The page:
“Research highlights” is a weekly round-up of research papers appearing in the print BMJ. We start off with this week’s research questions, before providing more detail on some individual research papers and accompanying articles.
- How did breast cancer mortality in the United Kingdom and other parts of Europe change between 1989 and 2006?
- Which risk factors should be avoided to prevent dementia?
- How long do people survive after diagnosis of dementia in primary care?
- Does ambient outdoor temperature affect the short term risk of myocardial infarction?
Dementia risks and survival
Karen Ritchie and colleagues reviewed the evidence on risk factors for dementia and then modelled, using data from a prospective cohort study of older people in Montpelier, France, the impact on dementia incidence if each of these risks was addressed completely. Their final model estimated that, for people in their early seventies, increasing literacy might cut dementia incidence in the next seven years by 18% (rather than “literacy” the authors use the intriguing term “crystallised intelligence”, which sounds like something from science fiction but was assessed using the Neale adult reading test). Furthermore, eliminating depression might reduce the risk by 10%, increasing fruit and vegetable consumption by 6.5%, and eliminating diabetes by 4.8%. Stroke, heart disease, head injury, and other factors were included in the analyses at first but didn’t make it into the final model.
This was an interesting and rigorous study, but was entirely hypothetical. The big challenge, as editorialists Tobias Kurth and Giancarlo Logroscino point out, is to translate the findings into prevention. There’s still a long way to go before that will be possible.
Two years ago we published Jing Xie and colleagues’ population based cohort study from England and Wales showing that people with dementia, newly diagnosed by researchers using a formal algorithm, went on to survive 4.5 years on average (doi:10.1136/bmj.39433.616678.25).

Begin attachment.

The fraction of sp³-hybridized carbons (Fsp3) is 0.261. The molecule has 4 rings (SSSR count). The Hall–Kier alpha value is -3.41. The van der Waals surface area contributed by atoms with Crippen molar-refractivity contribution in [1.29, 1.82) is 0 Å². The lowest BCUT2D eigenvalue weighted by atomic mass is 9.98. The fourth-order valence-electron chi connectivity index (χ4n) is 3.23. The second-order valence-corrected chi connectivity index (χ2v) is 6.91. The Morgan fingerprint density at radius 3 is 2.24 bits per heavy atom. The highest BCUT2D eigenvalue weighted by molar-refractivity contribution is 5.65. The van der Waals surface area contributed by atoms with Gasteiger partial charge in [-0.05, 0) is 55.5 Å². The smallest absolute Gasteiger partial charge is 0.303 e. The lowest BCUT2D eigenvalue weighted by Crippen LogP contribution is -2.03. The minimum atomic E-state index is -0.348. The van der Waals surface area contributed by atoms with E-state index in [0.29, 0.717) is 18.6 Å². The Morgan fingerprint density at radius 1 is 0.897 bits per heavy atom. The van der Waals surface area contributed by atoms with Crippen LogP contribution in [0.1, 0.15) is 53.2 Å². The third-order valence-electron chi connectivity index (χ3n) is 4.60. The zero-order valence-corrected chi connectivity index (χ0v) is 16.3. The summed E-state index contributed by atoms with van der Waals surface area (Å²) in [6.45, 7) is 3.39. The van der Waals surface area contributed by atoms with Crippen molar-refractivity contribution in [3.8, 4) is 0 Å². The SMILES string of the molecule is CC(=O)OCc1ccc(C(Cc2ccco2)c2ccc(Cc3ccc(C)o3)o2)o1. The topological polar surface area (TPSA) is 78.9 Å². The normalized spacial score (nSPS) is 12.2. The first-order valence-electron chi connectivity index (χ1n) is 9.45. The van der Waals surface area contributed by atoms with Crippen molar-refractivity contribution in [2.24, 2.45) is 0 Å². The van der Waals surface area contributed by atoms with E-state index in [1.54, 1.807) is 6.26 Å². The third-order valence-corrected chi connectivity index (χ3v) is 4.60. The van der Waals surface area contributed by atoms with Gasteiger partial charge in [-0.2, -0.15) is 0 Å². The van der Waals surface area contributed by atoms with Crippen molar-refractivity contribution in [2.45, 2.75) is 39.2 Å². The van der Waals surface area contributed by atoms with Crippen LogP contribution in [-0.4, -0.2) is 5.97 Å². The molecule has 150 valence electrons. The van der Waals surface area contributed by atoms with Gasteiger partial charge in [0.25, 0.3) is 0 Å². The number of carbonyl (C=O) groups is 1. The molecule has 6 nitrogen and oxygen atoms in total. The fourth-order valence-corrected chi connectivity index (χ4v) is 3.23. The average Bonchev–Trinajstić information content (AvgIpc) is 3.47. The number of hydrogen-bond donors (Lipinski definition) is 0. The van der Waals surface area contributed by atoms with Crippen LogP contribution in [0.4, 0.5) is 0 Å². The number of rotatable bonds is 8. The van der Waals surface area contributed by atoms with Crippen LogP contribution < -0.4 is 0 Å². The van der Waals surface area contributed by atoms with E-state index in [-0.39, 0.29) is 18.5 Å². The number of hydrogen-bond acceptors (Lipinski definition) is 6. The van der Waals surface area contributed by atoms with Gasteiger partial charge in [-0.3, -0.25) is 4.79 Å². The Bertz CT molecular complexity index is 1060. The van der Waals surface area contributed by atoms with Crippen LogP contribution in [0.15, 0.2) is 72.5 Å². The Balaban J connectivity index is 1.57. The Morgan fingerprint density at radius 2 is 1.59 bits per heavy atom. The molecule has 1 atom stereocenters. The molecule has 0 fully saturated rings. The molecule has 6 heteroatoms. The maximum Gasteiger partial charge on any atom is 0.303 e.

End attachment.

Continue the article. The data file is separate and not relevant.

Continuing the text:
Unsurprisingly, survival varied with age, from about 10 years for people in their late 60s to 3.8 years for the over 90s. But most people with dementia, at least in the UK, are diagnosed and mostly managed in primary care. Greta Rait and colleagues’ cohort study using a large general practice database found median survival rates of 6.7 years for 60-69 year olds and less than two years for the over 90s. Dementia may well be under-recognised in primary care, or at least under-reported. Either way, this new evidence should help general practitioners to discuss prognosis with patients and their carers.
Disparities in breast cancer mortality in Europe
In international surveys of cancer survival, the UK often seems to compare poorly with other European countries (BMJ 2007;335:363). But Phillipe Autier and colleagues have some better news. Their analyses of data from the World Health Organization mortality database show that breast cancer mortality fell by more than 20% between 1989 and 2006 in two thirds of European countries, and that England and Wales were beaten only by Iceland in the league table of countries with falling rates. Rates in France and Sweden changed little, however, despite extra investments in screening and treatment.
Editorialists Valerie Beral and Richard Peto discuss why survival estimates based on UK registry data can make the lot of a cancer patient here look worse than it really is.
Under the weather: falling outdoor temperatures and myocardial infarction
We know that heat waves and cold snaps can be lethal for frail older people. But how does the risk of myocardial infarction vary with ambient outdoor temperature? To answer this, Krishnan Bhaskaran and colleagues analysed data from a national audit of hospital admissions for myocardial infarction in 15 urban areas in England and Wales and from daily weather reports. They came to the neat and memorable conclusion that each 1°C drop in daily mean temperature was associated with a 2% increased risk of myocardial infarction. But don’t try to extrapolate this to countries with different climates, warn the authors.
Research online: For these and other new research articles see www.bmj.com/channels/research.dtl
Concerns over calcium supplementation
Last week we published a meta-analysis that linked calcium supplementation to an increased risk of myocardial infarction in middle aged people (BMJ 2010;341:c3691), along with an editorial (BMJ 2010;341:c3856). Despite the authors’ cautious discussion of the limitations, rapid responders are unhappy about the studies included in the meta-analysis (http://www.bmj.com/cgi/eletters/341/jul29_1/c3691). Ediriweera Desapriya and Namrata Dutt from Vancouver, Canada, write: “We do not know that 11 studies in this meta-analysis were generally of good quality and had no selection or attribution biases,” whereas Soaring Bear says: “I would also have to note that 30% in a meta-analysis of heterogeneous studies is not very much and raises the question of significance.” Consultant rheumatologist Matthew Grove bemoans the exclusion of studies with concomitant vitamin D. “Only 3.5% of our prescriptions [for 2009-10] were for calcium supplements not containing vitamin D,” he says.